DOST, UP Manila to Conduct Study to Develop AI-Driven Liver Cancer Detection System

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MANILA, Philippines – The Department of Science and Technology (DOST) and The University of the Philippines (UP) Manila are in the process of developing a study to come up with an Artificial Intelligence (AI)-driven detection system for the early diagnosis of liver cancer among Filipinos with chronic hepatitis B.

“Early CANcer Detection in the LivEr of Filipinos with Chronic Hepatitis B Using AI-Driven Integration of Clinical and Genomic Biomarkers” or CANDLE Study aims to provide a clinically-useful and uniform scoring system for liver cancer diagnosis, which will enable clinicians to decide on how often diagnostic tests should be done, maximizing the use of the limited funds of patients while maintaining good clinical practice.

Through the efforts of partner hospitals across the country, the project’s target of recruiting 800 patients for the study is nearing completion.

According to DOST Secretary Fortunato de la Peña , an effective and comprehensive way to study liver cancer is through a multi-omics approach, which is also a reliable tool to diagnose a patient’s prognosis.

“Multi-omics approaches are novel frameworks that integrate multiple omics datasets generated from the same patients to better understand the molecular and clinical features of cancers, which could lead to the discovery of clinically relevant biomarkers that can either be used for early diagnosis, prediction of treatment response. This could also determine the possible course of the disease, or serve as novel targets for therapies,” he said.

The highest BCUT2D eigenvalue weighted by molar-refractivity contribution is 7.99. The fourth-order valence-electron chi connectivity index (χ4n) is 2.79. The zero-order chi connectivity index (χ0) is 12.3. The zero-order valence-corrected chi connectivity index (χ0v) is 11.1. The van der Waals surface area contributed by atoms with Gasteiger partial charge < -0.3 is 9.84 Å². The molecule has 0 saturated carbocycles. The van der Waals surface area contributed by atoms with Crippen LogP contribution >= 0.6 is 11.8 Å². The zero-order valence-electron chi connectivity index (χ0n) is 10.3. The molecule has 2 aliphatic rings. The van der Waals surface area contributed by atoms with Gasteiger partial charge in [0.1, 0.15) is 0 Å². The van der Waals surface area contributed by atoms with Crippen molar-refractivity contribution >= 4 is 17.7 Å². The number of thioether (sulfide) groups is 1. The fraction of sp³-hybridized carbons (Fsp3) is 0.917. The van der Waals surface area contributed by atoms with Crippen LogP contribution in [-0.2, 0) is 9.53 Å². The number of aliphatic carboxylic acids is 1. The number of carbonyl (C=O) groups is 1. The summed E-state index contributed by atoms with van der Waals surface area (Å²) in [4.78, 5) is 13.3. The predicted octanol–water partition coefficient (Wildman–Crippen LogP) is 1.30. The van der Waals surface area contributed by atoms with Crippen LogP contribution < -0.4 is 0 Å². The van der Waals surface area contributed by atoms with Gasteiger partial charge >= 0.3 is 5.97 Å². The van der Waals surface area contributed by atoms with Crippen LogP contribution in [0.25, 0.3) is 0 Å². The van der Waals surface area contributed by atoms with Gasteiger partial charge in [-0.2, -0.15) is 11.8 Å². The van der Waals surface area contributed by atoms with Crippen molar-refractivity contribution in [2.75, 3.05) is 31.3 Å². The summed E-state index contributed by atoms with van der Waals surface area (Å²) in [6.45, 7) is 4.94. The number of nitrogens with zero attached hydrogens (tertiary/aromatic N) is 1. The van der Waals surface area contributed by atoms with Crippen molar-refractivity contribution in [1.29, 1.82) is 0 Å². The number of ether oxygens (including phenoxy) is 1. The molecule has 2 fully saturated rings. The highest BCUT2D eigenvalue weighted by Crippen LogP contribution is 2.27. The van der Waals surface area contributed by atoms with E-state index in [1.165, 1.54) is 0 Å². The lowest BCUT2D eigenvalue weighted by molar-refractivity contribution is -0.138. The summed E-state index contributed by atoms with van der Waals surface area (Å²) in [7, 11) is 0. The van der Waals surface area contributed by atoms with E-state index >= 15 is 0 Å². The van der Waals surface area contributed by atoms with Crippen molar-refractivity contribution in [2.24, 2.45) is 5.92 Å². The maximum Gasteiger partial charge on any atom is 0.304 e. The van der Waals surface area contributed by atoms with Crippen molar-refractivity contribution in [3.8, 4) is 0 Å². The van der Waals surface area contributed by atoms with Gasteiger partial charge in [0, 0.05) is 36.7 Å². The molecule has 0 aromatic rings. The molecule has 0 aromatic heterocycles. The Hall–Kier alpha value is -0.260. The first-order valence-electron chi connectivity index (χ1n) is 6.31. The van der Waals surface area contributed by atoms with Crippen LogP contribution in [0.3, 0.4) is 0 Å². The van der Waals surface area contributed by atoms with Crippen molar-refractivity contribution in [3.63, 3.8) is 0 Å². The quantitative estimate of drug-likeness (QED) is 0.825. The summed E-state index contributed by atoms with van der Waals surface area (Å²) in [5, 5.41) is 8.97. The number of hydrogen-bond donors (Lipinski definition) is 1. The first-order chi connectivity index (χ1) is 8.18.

He also said that: “This is actually the first of three omics programs and is now in its final year of implementation. This is actively establishing a clinical and genomic profile of the Filipino population for early detection of liver cancer.”

The whole-genome genotyping of patient samples will commence at the Philippine Genome Center, while phenotypic evaluation, such as biomarker assay and ultrasound imaging, is ongoing, the DOST Secretary said.

Since liver cancer is linked to the acquisition of the hepatitis B virus, De la Peña pointed out that vaccination is one option for primary prevention of the disease.

“This, however, does not apply to patients who already have the disease. It is then important to do secondary prevention or screening that can detect different cancer stages, hence appropriate medical intervention can be provided,” he said.

“Recognizing that cancer remains a national health priority in the Philippines with significant implications worldwide and that cancer is the third leading cause of morbidity and mortality in the country, the DOST, through the Philippine Council for Health Research and Development (PCHRD) is continuously investing on cancer research,” according to the DOST chief.

Sources: Philippine News Agency, Manila Bulletin

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